Treasure Trove: ‘Dear Lord and Father of Mankind’, a hymn by John Greenleaf Whittier

1Kings quote

I read an interesting comment online recently which expressed the opinion that Christians who criticise modern worship music must be sad, lonely people who hate all music and live alone in silence with their dog. It’s probably fairly obvious from this blog that I in fact enjoy a wide range of music, including Christian music, but nonetheless I could level a number of criticisms against much (but by no means all) of the modern Christian repertoire. My key complaint, however, is the volume. Modern worship music, performed with modern electronic amplification, is often far too loud for comfort. And it’s not just me saying it…

One of my favourite hymns strikes a very different note, and it’s perhaps no wonder that it was written by a Quaker, as silence forms a key part of Quaker worship practise. The hymn is Dear Lord and Father of Mankind, and it was originally written as the climax of a poem by agriculturalist, journalist and abolitionist John Greenleaf Whittier of Massachusetts in 1872. It is traditionally sung to F. C. Maker’s tune ‘Rest’.

Dear Lord and Father of mankind,
Forgive our foolish ways!
Reclothe us in our rightful mind,
In purer lives Thy service find,
In deeper reverence, praise.

In simple trust like theirs who heard
Beside the Syrian sea
The gracious calling of the Lord,
Let us, like them, without a word
Rise up and follow Thee.

O Sabbath rest by Galilee!
O calm of hills above,
Where Jesus knelt to share with Thee
The silence of eternity
Interpreted by love!

With that deep hush subduing all
Our words and works that drown
The tender whisper of Thy call,
As noiseless let Thy blessing fall
As fell Thy manna down.

Drop Thy still dews of quietness,
Till all our strivings cease;
Take from our souls the strain and stress,
And let our ordered lives confess
The beauty of Thy peace.

Breathe through the heats of our desire
Thy coolness and Thy balm;
Let sense be dumb, let flesh retire;
Speak through the earthquake, wind, and fire,
O still, small voice of calm.

 

P1000055
Definitely not a dog.

Also, I don’t have a dog. I have a cat. And chickens.

 

 

Author Profile: Laura Ingalls Wilder (1867-1957)

Little House in the Big Woods first edition
First Edition of Little House in the Big Woods

Having owned, and read repeatedly, the entire ‘Little House’ series as a child, I was already aware that Laura Ingalls Wilder had lived the adventurous childhood of a true ‘pioneer girl’ (the original working title of her memoirs). However, unlike many authors of fictionalised accounts, Ingalls actually downplayed, or omitted entirely, some of the events of her childhood. Like the brother who died in infancy (a particular tragedy at a time when it was still considered important for a man to have a son: Laura had no other brothers), or the time a man in the town where her family was living got drunk and accidentally set himself on fire. Continue reading “Author Profile: Laura Ingalls Wilder (1867-1957)”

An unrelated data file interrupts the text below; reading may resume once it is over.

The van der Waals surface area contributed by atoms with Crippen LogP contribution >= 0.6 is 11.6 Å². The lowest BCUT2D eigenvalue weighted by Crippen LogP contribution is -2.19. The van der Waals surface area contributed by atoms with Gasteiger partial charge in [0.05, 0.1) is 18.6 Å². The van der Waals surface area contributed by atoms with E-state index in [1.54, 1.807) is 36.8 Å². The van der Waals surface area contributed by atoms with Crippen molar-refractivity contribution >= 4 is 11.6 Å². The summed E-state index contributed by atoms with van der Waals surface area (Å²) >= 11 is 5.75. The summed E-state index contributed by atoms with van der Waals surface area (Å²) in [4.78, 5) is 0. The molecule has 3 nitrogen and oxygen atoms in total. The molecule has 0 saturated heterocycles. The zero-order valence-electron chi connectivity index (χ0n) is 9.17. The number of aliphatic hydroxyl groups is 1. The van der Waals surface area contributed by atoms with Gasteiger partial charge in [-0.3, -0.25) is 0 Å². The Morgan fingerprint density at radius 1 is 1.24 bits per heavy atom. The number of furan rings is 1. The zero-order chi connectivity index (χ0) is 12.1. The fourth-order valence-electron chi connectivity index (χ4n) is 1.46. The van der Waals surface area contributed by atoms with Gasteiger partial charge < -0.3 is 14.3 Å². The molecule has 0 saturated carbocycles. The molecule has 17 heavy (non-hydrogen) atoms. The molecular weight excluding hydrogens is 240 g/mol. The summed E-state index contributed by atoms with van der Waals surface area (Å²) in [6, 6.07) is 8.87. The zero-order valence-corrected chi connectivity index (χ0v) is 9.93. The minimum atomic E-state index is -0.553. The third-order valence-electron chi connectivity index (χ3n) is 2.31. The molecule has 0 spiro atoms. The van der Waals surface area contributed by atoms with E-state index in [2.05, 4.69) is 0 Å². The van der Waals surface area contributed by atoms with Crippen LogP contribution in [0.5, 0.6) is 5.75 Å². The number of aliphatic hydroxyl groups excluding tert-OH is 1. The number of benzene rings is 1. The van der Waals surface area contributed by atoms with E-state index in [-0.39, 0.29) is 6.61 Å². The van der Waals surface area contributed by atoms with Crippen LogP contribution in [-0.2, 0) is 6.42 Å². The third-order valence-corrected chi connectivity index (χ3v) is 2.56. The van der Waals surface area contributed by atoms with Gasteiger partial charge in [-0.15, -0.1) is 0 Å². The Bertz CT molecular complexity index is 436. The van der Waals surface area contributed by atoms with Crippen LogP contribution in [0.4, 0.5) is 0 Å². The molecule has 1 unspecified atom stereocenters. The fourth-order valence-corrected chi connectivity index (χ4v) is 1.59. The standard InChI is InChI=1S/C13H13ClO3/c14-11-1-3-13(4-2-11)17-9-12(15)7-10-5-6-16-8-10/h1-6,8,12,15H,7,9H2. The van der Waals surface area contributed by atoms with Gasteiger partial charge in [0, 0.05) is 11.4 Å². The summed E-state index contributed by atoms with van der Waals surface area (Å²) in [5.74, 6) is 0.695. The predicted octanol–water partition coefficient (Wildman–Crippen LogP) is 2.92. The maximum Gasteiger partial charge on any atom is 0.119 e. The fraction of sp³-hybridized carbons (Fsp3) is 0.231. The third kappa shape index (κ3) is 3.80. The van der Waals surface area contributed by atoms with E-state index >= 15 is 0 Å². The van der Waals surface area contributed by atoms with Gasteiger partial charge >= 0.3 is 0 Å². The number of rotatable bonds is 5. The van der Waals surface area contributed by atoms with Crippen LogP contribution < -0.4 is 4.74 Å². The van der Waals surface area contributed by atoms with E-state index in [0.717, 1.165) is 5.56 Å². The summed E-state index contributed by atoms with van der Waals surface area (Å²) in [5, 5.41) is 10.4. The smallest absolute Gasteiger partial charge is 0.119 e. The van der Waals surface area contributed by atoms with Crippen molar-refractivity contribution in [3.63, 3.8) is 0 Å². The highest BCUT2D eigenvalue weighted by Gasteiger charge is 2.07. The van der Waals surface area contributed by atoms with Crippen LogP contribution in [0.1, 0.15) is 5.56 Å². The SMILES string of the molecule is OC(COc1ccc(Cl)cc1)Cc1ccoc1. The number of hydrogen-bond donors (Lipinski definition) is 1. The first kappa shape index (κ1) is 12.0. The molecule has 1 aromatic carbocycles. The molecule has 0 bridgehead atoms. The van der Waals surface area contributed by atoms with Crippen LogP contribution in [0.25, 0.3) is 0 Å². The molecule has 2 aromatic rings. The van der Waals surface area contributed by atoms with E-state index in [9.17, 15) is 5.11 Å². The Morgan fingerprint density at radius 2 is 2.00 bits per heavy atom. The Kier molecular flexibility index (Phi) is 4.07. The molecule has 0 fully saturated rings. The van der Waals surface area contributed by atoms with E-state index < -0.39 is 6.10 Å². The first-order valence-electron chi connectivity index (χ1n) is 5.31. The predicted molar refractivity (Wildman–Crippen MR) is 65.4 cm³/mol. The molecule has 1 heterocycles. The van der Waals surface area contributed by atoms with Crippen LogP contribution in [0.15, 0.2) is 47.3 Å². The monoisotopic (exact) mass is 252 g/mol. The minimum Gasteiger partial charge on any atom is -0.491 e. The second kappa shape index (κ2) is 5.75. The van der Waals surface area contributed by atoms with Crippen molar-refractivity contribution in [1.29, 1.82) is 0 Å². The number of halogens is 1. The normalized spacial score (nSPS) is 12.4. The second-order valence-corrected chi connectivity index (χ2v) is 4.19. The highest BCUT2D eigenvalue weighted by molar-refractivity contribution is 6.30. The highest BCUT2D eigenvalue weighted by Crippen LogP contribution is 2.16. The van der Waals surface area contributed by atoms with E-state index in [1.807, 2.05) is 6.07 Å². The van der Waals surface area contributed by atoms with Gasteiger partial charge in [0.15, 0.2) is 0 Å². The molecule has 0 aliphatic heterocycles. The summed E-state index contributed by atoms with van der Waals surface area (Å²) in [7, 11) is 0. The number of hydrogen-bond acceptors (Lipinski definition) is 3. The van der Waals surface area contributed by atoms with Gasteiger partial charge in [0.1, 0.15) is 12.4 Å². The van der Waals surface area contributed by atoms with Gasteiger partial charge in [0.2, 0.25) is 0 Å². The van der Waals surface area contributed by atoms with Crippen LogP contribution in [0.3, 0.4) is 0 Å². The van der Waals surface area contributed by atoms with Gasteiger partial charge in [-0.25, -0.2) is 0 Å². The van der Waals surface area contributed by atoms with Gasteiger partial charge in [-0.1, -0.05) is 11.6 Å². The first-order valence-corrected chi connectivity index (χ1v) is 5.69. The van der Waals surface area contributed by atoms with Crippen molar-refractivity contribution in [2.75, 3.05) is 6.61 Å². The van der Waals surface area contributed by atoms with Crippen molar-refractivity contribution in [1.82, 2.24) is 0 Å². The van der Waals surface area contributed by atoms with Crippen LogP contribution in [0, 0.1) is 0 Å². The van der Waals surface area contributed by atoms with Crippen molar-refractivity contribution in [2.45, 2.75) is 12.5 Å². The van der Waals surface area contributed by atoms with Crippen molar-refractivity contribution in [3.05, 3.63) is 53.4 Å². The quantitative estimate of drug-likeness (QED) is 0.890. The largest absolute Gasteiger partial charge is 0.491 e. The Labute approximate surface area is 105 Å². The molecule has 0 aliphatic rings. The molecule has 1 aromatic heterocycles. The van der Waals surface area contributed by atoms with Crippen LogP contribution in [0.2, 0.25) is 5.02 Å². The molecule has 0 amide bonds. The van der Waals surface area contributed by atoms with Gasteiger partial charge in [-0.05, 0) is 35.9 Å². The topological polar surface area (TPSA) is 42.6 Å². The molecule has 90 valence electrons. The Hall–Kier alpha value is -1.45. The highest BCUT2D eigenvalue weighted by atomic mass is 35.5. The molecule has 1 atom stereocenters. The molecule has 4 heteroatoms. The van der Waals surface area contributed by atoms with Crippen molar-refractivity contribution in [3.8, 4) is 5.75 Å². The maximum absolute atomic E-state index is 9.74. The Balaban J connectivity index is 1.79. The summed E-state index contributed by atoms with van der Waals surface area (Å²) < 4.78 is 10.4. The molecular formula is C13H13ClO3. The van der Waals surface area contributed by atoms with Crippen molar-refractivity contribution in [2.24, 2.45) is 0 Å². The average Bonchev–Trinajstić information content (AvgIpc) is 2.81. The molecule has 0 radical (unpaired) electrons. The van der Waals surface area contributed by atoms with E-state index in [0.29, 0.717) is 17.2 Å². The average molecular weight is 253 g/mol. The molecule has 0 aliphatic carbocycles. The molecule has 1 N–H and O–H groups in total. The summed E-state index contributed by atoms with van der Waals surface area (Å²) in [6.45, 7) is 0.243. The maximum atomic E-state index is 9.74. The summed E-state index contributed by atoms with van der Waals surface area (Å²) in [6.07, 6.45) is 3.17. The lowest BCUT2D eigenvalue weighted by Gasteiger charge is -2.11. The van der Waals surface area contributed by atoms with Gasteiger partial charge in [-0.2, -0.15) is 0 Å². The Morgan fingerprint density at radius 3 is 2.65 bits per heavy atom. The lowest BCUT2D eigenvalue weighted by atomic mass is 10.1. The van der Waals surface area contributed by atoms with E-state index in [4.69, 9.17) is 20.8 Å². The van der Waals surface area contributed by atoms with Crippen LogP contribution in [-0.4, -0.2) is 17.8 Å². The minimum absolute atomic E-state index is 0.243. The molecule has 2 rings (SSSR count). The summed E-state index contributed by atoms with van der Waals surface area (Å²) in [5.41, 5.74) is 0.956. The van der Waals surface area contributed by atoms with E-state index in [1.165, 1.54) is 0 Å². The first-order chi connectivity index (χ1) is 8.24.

Paintings You Should Know: Georgia O’Keeffe’s ‘Petunia, No. 2’

“I hate flowers – I paint them because they’re cheaper than models and they don’t move.”

Georgia O’Keeffe

Okeeffe Petunia No 2 1925
Georgia O’Keeffe, Petunia, No. 2, 1924

Continue reading “Paintings You Should Know: Georgia O’Keeffe’s ‘Petunia, No. 2’”

Poet Profile: Emily Dickinson (1830-1886)

One Crucifixion is recorded—only—
How many be
Is not affirmed of Mathematics—
Or History—

One Calvary—exhibited to Stranger—
As many be
As persons—or Peninsulas—
Gethsemane—

Is but a Province—in the Being’s Centre—
Judea—
For Journey—or Crusade’s Achieving—
Too near—

Our Lord—indeed—made Compound Witness—
And yet—
There’s newer—nearer Crucifixion
Than That—

A year or so ago I had some friends over for dinner and my dear and devoutly-Catholic friend Mary shared the poem above. “What does it mean?” she asked, drawing all of us into a protracted conversation not only of the themes and meanings of this particular poem but of the work of Emily Dickinson, and poetry in general (dinner conversation at my house is not to everyone’s taste). Continue reading “Poet Profile: Emily Dickinson (1830-1886)”

Classical Music: Beyond Romanticism

From the pre-Baroque up until the Romantic period, the history of classical music can be regarded as a pretty straightforward progression: with a little overlap as the avant garde raced ahead and the traditionalists lagged behind it goes Baroque 1600-1750, Classical 1750-1825, Romantic 1825-1875. Now it starts to get a little messy. Romantic music doesn’t simply disappear in the years following 1875 but continues to be composed even as other distinct styles enter the scene. Think of it as being a bit like popular music today. There’s pop. And there’s rock. There’s metal. Alternative. Dance. Trance. Hip-hop. Soul. Rhythm and Blues. I could go on, but you get the idea. Continue reading “Classical Music: Beyond Romanticism”

Four Great American Novels (that I have actually read)

What is a ‘Great American Novel’ (GAN)? In a way it’s almost like one of Plato’s Forms: a conceived-of ideal only imperfectly realised in the real world. To write ‘the Great American Novel’ is the often-derided ambition of the young, idealistic wannabe American author who will somehow mysteriously prove possessed of the creative genius necessary to write the one book which definitively encapsulates and portrays for his – for some reason the Great American Novelists are overwhelmingly male – generation all that is America.

A modest goal, surely, but one which for some strange reason no-one has yet managed to achieve. But America has produced some great, and distinctively American, literature, and it is these works which are classed by broad consensus as Great American Novels, and read and studied as such both in America and throughout the world.

Continue reading “Four Great American Novels (that I have actually read)”